Vinegar smell


#1

Vinegar is produced by the fermentation of sugars (yeast uses an anaerobic process to break sugars down to ethanol), followed by exposure to air, and the bacterial breakdown of ethanol into vinegar. By these processes sugars in grapes, apples, rice, etc., are first converted to alcohol, and then allowed to “sour” into vinegar. Your problem sounds like you may have some fermented plant material in your ventilation system that is now turning into vinegar. The blower would send the smell throughout the car. (Or could it be that you have an old piece of fruit under the front seat?).


#2

This sounds very much like a problem I’ve experienced on my current car here in the UK - an Alfa Romeo 156.

I was getting the same slightly acidic aroma when I first switched the blower on (with or without the A/C running) and so I took the car to an air condtitioning specialist (yes, such people exist in the UK - it soes occasionally get warm enough to warrant the need for cold air - blame global warming…).

The problem was fixed by having them service the ventilation system and with the addition of an anti-bacterial spray blown through, the smell was gone.

This was about 6 months ago and the A/C has had quite regular use throughout the summer months and so far, no nasty smells - I guess we’ll see how we go through the Winter.

David


#3

Check the voltage regulator.

I had an Audi 100 and the voltage regulator was stuck on “charge”. The battery was overcharging and gradually bubbling away the battery acid, which caused a vinegar-like smell. When the battery acid was gone the voltage quickly ramped up (in about 30 seconds) and most of my lights and fuses burned out.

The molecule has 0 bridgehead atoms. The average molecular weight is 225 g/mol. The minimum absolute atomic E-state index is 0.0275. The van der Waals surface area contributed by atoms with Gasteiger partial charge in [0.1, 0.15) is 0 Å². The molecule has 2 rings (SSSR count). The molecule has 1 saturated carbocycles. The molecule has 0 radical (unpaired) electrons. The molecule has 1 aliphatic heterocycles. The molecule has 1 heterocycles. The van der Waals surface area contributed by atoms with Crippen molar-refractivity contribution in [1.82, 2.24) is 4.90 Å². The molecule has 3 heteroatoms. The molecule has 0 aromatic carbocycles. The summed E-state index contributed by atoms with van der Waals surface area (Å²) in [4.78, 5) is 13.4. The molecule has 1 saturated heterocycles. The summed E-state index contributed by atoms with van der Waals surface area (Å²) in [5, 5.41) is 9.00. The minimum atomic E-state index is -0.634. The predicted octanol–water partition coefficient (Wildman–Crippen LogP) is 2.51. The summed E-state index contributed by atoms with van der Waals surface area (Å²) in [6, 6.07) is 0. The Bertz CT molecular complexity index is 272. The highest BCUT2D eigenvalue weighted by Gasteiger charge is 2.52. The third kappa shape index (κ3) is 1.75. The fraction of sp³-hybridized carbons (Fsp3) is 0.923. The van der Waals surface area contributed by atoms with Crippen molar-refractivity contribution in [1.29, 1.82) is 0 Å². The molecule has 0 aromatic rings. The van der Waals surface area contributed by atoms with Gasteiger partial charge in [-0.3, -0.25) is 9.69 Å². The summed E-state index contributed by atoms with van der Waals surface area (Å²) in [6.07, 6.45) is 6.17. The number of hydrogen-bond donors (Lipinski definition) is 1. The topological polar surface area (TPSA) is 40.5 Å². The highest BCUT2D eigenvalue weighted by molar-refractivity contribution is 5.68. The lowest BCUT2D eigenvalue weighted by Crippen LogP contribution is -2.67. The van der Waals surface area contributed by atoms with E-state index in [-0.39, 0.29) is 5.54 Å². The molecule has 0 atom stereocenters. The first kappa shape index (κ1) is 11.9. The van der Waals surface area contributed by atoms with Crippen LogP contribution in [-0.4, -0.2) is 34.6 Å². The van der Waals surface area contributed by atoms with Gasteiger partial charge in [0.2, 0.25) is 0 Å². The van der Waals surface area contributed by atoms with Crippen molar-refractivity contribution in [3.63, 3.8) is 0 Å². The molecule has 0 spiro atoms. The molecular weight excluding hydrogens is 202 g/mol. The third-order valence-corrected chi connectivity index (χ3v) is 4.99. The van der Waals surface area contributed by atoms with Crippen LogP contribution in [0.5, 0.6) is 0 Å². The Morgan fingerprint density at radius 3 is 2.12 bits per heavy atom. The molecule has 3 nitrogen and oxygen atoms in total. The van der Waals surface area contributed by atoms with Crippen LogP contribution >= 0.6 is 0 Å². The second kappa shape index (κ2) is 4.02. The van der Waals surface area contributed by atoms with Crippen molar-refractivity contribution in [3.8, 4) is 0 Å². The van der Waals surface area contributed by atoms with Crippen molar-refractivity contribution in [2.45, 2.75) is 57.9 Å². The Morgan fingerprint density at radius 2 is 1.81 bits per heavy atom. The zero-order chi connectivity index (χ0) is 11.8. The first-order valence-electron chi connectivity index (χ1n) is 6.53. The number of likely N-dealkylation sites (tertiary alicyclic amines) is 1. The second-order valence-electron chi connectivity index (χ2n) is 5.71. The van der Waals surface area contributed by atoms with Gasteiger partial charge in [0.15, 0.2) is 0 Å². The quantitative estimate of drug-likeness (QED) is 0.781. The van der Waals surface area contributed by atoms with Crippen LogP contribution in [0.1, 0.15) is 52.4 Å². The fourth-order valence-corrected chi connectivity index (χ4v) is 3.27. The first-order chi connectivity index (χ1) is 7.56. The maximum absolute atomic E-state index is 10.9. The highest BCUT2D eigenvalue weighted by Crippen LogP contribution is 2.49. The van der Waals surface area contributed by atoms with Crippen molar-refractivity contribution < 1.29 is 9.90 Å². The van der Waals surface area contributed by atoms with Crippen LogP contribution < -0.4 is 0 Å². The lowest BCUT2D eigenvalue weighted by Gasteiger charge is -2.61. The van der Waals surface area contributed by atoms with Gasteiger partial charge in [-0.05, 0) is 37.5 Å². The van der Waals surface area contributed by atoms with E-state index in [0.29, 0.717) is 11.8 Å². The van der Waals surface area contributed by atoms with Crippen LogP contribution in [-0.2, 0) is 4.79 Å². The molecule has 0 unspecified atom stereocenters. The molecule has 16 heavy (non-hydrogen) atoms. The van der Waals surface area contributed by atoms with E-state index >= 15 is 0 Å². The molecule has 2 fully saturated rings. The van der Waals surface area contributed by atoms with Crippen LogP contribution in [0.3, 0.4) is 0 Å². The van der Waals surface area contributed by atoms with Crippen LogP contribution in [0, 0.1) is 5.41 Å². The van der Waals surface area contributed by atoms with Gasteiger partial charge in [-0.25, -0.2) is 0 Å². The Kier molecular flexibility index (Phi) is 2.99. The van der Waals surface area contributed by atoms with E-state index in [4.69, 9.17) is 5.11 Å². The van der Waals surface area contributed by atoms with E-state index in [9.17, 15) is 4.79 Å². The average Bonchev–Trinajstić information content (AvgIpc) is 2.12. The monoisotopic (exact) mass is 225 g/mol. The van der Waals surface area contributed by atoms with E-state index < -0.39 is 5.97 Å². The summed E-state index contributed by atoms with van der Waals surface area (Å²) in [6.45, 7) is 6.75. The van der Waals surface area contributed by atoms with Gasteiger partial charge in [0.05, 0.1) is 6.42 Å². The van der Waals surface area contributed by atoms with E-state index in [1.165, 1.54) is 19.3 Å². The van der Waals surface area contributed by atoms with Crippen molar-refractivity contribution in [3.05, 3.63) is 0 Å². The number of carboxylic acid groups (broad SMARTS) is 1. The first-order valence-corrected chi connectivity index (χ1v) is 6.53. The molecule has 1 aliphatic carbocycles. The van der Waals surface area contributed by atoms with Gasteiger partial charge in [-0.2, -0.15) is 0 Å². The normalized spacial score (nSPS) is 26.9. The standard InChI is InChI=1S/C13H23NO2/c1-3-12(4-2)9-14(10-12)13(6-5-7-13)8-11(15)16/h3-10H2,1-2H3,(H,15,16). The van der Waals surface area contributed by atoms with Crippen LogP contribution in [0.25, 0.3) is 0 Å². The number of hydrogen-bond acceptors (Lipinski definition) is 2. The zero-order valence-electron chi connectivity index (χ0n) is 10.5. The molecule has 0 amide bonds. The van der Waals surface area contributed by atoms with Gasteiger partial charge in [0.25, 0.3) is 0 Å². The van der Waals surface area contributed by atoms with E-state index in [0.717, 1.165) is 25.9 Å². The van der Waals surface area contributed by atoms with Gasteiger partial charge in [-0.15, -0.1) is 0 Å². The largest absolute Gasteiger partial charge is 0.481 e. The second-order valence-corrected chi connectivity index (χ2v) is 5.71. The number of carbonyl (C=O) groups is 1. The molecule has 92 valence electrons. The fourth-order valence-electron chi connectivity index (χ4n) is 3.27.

This could be dangerous if it happens at night, (as it did with me) so it should be checked out soon.

Ray


#4

I was going to suggest that the smell might be coming as a result of using a silicon-based adhesive or sealant product in the ventilation system when the car was built (you get a strong vinegar smell when you open up a tube of silicon caulking, for example), but seeing as the car is a 2003 model, that doesn’t seem likely now.

My vote is with AnotherRay’s battery acid suggestion.


#5

I don’t remember what the smell was like, but every now and then I’d get a whiff of something from my vents. Then I discovered my A/C evaporator had a leak. Once it was replaced, the smell was gone. Take it to an A/C shop. They’ve got electronic sniffers that will figure out if that’s the problem real quick. Good chance they’ll even do it for free. Just be sure to sit down before they give you the quote for fixing it.

One DIY that might be worth a try is to spray Lysol into the vents while it’s running. Start the car, crank up the A/C to full blast with outside air, then spray the stuff into the inlet on the outside just under the windshield. Wait for it to dissipate before getting back into the car. Anything that can kill germs on contact you don’t want in your lungs!